The so-called garage rock takeover of the '00s came and went pretty quickly, at least as a pop culture touchstone. The White Stripes may have gone on to somewhat shocking mainstream popularity as an island of rock 'n' roll on the pop charts, but many of the bands in the wave as Detroit conquered the world have disappeared from the general public's radar.
A lot of them are still out there, though, fighting the good fight and bringing retro-sounding guitar rock to the faithful. On Thursday night, Detroit's The Go visited The Annex, kicking off their summer tour on a diverse bill with The Willowz and MaeRae.
All three groups put on an energetic show for a disappointingly small audience, with The Go headlining and highlighting songs from their new album, Howl on the Haunted Beat You Ride.
Members have come and gone over the past decade (including Mr. Jack White), but The Go has always included the trio of Bobby Harlow, John Krautner and Marc Fellis. They've provided continuity in the band's sound as it has morphed from something like The Stooges' friendlier cousin into a much more '60s pop-influenced vibe. An excellent addition to the band is current lead guitar player James McConnell, whose crisp guitar lines help reinforce the group's pop sensibilities. He also has the ability to nail the trashier sound of the earlier material and provide some extra grit when needed on the new songs, which even early in their tour appear to be taking on a life of their own on stage.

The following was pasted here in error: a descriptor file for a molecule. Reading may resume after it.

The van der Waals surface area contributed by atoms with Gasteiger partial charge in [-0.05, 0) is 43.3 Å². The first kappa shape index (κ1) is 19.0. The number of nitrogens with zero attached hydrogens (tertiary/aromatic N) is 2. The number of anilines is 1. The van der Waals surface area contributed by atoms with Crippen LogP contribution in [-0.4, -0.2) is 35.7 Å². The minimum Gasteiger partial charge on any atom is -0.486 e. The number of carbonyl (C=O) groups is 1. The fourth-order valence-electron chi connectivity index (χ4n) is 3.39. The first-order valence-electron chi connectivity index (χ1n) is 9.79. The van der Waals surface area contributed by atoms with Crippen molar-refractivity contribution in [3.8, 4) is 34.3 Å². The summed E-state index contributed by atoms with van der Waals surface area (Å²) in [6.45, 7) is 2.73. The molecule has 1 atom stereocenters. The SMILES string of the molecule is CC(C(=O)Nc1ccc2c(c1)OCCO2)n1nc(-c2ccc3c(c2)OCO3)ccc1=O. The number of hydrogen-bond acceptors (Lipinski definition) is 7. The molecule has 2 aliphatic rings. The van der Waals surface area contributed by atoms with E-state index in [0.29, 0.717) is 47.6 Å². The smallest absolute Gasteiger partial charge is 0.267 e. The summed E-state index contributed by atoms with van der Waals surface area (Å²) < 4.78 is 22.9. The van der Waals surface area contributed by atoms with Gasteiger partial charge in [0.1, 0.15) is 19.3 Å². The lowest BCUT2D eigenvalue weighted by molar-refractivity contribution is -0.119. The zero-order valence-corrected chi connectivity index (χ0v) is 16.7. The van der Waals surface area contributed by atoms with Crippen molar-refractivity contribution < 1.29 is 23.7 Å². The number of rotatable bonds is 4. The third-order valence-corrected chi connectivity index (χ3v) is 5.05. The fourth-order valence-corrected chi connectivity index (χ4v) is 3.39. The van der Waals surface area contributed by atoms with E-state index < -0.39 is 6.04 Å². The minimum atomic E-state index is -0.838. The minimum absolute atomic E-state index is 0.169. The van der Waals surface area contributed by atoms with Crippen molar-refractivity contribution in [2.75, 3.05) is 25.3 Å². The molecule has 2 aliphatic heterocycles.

Anaheim, California's The Willowz look like they stepped right out of a time machine from 1970. Their sound matched the look, in many ways echoing early Grand Funk Railroad -- an active and powerful rhythm section, attack-dog guitar, high-pitched lead vocals -- but with a much more psychedelic bent. A surprising highlight was their only cover song of the evening, a Big Brother & the Holding Company-esque reinvention of James Brown's (and '60s garage band staple) "I'll Go Crazy."
Madison's MaeRae opened up the evening with a fun-to-watch set of rock 'n' roll, led by Lisa Marine animatedly bouncing around the stage. As time has progressed, they've continued to up the rock quotient in their set lists to great effect, with the tenor guitar heroics of Steve Burke always providing a perfect counterpoint to Edward Mish's inspired six-string riffing.